The link between physical and mental health

Research suggests there is a link between our physical and mental health, with regular exercise aiding wellbeing through the production of ‘feel good’ chemicals. Read our tips to get moving.

We often think of our physical and mental health as two separate things. But, research suggests that the two are inextricably linked. The link between physical and mental health is one of those ‘chicken and egg’ situations. In different people, one or the other may lead to or exacerbate, either mental health or physical conditions.

One reason why people with mental health conditions may have lower physical health is that they have fewer check-ups with their doctor (e.g. blood pressure or cholesterol), which can detect early symptoms.

Other times a physical illness or a long-term health condition can impact a person’s wellbeing. Many of us may know someone who has experienced mental health challenges off the back of an injury or illness.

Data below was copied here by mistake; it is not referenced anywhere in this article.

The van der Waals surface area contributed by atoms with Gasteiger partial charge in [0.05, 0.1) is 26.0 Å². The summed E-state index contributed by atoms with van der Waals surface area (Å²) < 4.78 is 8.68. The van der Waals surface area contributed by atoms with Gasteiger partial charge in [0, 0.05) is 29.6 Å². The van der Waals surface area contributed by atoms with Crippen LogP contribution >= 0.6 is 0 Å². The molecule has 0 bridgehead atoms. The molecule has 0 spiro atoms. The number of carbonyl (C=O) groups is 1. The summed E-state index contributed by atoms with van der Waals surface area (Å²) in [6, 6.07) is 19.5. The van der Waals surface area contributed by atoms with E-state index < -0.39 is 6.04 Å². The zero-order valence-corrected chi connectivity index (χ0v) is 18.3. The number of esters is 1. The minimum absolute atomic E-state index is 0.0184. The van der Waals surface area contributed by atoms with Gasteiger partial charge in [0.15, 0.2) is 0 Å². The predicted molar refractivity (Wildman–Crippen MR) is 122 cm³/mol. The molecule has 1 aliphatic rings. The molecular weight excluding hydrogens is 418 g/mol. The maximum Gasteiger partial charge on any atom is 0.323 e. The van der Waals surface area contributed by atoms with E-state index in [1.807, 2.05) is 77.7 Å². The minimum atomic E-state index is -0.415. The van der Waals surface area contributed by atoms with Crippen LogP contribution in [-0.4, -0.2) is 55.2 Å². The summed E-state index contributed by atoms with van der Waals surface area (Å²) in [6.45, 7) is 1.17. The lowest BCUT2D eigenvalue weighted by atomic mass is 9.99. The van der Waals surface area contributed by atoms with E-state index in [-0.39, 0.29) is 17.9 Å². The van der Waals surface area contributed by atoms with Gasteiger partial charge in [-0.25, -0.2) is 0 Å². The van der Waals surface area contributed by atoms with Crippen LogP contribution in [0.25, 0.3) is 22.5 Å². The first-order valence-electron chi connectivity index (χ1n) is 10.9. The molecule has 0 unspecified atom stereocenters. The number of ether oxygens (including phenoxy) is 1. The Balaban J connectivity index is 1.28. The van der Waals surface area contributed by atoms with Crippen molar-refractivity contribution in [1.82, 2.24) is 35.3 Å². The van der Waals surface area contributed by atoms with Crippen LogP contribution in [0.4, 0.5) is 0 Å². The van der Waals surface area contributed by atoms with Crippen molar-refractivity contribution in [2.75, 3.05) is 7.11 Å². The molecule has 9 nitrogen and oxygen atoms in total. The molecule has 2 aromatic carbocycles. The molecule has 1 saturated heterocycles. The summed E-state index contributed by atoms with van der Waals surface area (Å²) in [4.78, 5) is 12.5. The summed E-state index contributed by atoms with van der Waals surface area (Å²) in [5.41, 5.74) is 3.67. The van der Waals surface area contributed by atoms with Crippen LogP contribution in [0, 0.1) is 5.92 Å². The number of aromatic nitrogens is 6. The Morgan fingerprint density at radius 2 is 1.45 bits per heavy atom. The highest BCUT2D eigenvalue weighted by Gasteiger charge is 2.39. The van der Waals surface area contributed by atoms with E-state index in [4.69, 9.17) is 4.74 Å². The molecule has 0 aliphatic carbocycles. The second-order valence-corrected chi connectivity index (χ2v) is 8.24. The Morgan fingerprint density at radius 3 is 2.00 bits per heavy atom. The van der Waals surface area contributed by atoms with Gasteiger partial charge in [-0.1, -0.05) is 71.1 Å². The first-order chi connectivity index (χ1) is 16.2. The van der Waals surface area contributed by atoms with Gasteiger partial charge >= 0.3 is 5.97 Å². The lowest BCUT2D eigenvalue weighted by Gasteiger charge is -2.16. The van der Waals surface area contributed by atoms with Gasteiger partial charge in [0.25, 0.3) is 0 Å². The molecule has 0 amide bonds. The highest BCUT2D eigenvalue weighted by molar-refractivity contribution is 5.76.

“Many of us may know someone who has experienced mental health challenges off the back of an injury or illness.”

 

Regular exercise is something which may aid us as we strive for both physical and mental health. Exercise inherently contributes to physical health, but it also benefits our mental health through the production of ‘feel good’ chemicals, endorphins.

 

Five ideas to get you moving

1. Get out and about – Take a walk

Exercise doesn’t have to involve strenuous activity. It’s simply about getting your muscles moving and your blood pumping. If you live near a park, beach or public garden, take a stroll next time you get the chance.

 

2. Follow a fitness blogger

If you enjoy using social media, follow a fitness blogger, and put some of their advice into practice. Remember to go at your own pace though. You’re better off starting small and building your way up, than overdoing it the first time around.

 

3. Increase your strength

Increasing your strength doesn’t require an expensive gym membership. Use household objects, such as full water bottles, books or anything else you can safely and comfortably lift as weights.

 

4. Leave the car at home

When it makes sense, walk somewhere instead of taking the car. Every step you take may contribute to your cardiovascular health.

 

5. Invest in a pedometer

Using a pedometer, find out how many steps you’d usually take on a given day, and make incremental goals to increase it.

 

Whatever you decide to do, it’s important to go at your own pace and listen to your body.

 

If you find yourself feeling overwhelmed, give our SuicideLine Victoria team a call at any time of the day 1300 651 251.

If it is an emergency, call 000.

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